Call it Extreme Makeover, Grocery Edition. On Sunday, four former Dominick’s stores will close and reopen Thursday as Jewel-Osco locations.

It’s part of a plan in which the 114-year-old Chicago grocery chain intends to cement its position in a changing and fragmenting retail scene.

The stores were purchased as the result of Safeway’s withdrawal from the Chicago market and putting all 72 of its Dominick’s stores on the block. In addition to Jewel-Osco, aggressively growing newcomer Mariano’s, a unit of Milwaukee-based Roundy’s, bought 11 stores. The rest were shuttered on Dec. 28 and Dominick’s, a  96-year-old chain, was no more.Jewel-Osco converting former Dominck's in Chicago

The four new Jewel-Osco stores are in varied geographical areas including Chicago's West Loop and the growing southwestern suburbs.

“These stores were the four best locations for Jewel-Osco that fit our Chicagoland network proximity,” Allison Sperling, communications manager for Jewel-Osco, told SN.

The Dominick’s locations will close Sunday at 5 p.m. and undergo department layout changes, merchandising and marketing updates, receive new signage, shelf tags, private-label products, and exterior signage. 

No official grand openings are planned, said Sperling.

Along with the renovations, the company is reassuring Chicagoans that it has no intention of going the way of its one-time rival, with a TV ad called “We’re Not Going Anywhere.” During the commercial, a male speaker says, “Leave? We’d never leave this town. No way, no how!” The ad then touts the company’s plan to provide consumers “tastier this, juicer that. Fresher this, lower that.”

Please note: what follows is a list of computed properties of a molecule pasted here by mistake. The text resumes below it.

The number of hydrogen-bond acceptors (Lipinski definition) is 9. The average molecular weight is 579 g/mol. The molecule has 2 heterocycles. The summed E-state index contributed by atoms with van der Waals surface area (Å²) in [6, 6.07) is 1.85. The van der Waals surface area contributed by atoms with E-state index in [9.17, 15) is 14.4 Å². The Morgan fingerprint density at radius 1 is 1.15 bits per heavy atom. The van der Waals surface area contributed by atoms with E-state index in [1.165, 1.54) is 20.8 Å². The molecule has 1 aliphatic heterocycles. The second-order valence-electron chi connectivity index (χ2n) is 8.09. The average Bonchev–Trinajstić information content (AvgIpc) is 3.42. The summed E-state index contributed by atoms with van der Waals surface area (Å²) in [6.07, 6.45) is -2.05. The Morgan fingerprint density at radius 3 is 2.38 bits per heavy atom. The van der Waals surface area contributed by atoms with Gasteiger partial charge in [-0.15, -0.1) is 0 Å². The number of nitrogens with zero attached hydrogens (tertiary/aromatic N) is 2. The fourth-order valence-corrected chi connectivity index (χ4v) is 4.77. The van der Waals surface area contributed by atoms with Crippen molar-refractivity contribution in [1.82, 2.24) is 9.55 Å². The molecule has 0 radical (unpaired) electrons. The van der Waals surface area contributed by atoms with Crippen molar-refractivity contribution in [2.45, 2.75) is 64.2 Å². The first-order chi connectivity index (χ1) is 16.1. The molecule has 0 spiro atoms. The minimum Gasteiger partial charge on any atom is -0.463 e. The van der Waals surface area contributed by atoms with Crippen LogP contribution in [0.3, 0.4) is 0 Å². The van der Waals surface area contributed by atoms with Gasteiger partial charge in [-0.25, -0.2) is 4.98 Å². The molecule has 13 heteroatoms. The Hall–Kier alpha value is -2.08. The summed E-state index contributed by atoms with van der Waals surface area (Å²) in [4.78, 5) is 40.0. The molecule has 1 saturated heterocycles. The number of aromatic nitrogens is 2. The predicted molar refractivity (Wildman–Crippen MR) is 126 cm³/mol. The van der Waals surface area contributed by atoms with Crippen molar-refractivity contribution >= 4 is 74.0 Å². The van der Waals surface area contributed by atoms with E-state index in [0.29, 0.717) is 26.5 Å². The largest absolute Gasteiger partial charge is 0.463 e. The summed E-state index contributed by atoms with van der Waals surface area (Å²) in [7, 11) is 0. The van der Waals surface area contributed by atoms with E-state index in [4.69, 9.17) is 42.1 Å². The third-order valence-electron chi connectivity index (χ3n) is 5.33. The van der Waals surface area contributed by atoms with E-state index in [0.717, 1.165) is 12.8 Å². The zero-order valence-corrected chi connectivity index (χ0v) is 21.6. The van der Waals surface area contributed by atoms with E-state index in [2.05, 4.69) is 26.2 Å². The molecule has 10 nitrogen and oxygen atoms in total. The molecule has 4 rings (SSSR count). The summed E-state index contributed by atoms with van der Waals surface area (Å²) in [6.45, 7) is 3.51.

“Jewel-Osco has been a major presence in the Chicagoland area … and we are expanding our footprint in the marketplace with our new locations,” said Sperling.


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Jewel-Osco holds the largest market share in the Chicago area with a reported 30% of the shopping dollar. It has more than 170 stores in the city and suburbs and, with the demise of Dominick’s, stands alone as a large mid-market retailer.

However, the company has it’s own challenges. In March 2013, it was sold to Cerberus Capital Management and it has closed a number of locations. It faces competition at both ends of the dollar spectrum from discount retailers like Aldi and Ultra, and upscale stores like Whole Foods, Trader Joe’s and Mariano’s.

Jewel-Osco’s plans to keep and win back customers include a larger selection of fresh produce, ready-to-go meals and craft beers. A recently remodeled Chicago store now has a sushi bar and tanks of live lobsters.

Photo gallery: Downtown Jewel-Osco Gets Makeover

To woo shoppers with better, more personal service, Jewel-Osco is doing away with self-checkout in favor of more customer/associate interaction, and is reviving the almost extinct practice of carrying purchases to vehicles. To help accomplish these customer-friendly goals, the company has hired 8,000 new employees.

“We are making aggressive strides at reinvigorating our stores with a fresh, new look with heightened customer service,” said Sperling.